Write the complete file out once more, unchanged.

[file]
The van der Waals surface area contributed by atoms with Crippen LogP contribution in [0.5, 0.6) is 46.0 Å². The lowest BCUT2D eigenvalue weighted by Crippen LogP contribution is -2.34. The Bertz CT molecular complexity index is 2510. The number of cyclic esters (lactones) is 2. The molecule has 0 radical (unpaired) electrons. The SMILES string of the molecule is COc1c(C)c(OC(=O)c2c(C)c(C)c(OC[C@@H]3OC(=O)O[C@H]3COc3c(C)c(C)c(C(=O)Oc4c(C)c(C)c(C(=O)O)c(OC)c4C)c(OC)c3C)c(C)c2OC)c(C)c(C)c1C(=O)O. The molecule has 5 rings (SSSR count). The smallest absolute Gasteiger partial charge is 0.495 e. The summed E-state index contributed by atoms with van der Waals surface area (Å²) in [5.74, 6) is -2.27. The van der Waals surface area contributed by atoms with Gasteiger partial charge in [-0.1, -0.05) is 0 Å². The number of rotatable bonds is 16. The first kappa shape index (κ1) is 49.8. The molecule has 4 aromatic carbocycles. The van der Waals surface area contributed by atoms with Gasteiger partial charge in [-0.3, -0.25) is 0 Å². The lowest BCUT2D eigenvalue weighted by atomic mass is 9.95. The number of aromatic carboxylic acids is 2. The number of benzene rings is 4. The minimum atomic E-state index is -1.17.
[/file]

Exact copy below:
The van der Waals surface area contributed by atoms with Crippen LogP contribution in [0.5, 0.6) is 46.0 Å². The lowest BCUT2D eigenvalue weighted by Crippen LogP contribution is -2.34. The Bertz CT molecular complexity index is 2510. The number of cyclic esters (lactones) is 2. The molecule has 0 radical (unpaired) electrons. The SMILES string of the molecule is COc1c(C)c(OC(=O)c2c(C)c(C)c(OC[C@@H]3OC(=O)O[C@H]3COc3c(C)c(C)c(C(=O)Oc4c(C)c(C)c(C(=O)O)c(OC)c4C)c(OC)c3C)c(C)c2OC)c(C)c(C)c1C(=O)O. The molecule has 5 rings (SSSR count). The smallest absolute Gasteiger partial charge is 0.495 e. The summed E-state index contributed by atoms with van der Waals surface area (Å²) in [5.74, 6) is -2.27. The van der Waals surface area contributed by atoms with Gasteiger partial charge in [-0.1, -0.05) is 0 Å². The number of rotatable bonds is 16. The first kappa shape index (κ1) is 49.8. The molecule has 4 aromatic carbocycles. The van der Waals surface area contributed by atoms with Gasteiger partial charge in [-0.3, -0.25) is 0 Å². The lowest BCUT2D eigenvalue weighted by atomic mass is 9.95. The number of aromatic carboxylic acids is 2. The number of benzene rings is 4. The minimum atomic E-state index is -1.17.